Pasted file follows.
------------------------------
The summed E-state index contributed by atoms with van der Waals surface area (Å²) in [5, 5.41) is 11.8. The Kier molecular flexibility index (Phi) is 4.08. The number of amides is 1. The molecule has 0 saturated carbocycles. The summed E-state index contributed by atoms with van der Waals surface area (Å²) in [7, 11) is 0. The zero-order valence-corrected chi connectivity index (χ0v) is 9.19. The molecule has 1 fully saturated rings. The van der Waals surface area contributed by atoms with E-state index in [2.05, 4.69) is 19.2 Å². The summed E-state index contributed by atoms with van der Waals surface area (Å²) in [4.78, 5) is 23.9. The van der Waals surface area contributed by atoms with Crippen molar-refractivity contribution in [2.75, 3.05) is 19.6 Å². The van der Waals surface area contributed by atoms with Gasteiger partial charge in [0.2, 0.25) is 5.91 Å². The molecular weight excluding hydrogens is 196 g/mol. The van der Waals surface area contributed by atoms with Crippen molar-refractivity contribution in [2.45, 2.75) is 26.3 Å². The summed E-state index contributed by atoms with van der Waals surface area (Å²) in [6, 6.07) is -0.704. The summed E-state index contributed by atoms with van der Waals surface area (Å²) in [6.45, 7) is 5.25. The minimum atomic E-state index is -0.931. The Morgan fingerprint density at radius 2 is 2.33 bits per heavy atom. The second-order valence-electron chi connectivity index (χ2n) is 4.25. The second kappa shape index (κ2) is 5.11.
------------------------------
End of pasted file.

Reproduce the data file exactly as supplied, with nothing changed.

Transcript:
The summed E-state index contributed by atoms with van der Waals surface area (Å²) in [5, 5.41) is 11.8. The Kier molecular flexibility index (Phi) is 4.08. The number of amides is 1. The molecule has 0 saturated carbocycles. The summed E-state index contributed by atoms with van der Waals surface area (Å²) in [7, 11) is 0. The zero-order valence-corrected chi connectivity index (χ0v) is 9.19. The molecule has 1 fully saturated rings. The van der Waals surface area contributed by atoms with E-state index in [2.05, 4.69) is 19.2 Å². The summed E-state index contributed by atoms with van der Waals surface area (Å²) in [4.78, 5) is 23.9. The van der Waals surface area contributed by atoms with Crippen molar-refractivity contribution in [2.75, 3.05) is 19.6 Å². The van der Waals surface area contributed by atoms with Gasteiger partial charge in [0.2, 0.25) is 5.91 Å². The molecular weight excluding hydrogens is 196 g/mol. The van der Waals surface area contributed by atoms with Crippen molar-refractivity contribution in [2.45, 2.75) is 26.3 Å². The summed E-state index contributed by atoms with van der Waals surface area (Å²) in [6, 6.07) is -0.704. The summed E-state index contributed by atoms with van der Waals surface area (Å²) in [6.45, 7) is 5.25. The minimum atomic E-state index is -0.931. The Morgan fingerprint density at radius 2 is 2.33 bits per heavy atom. The second-order valence-electron chi connectivity index (χ2n) is 4.25. The second kappa shape index (κ2) is 5.11.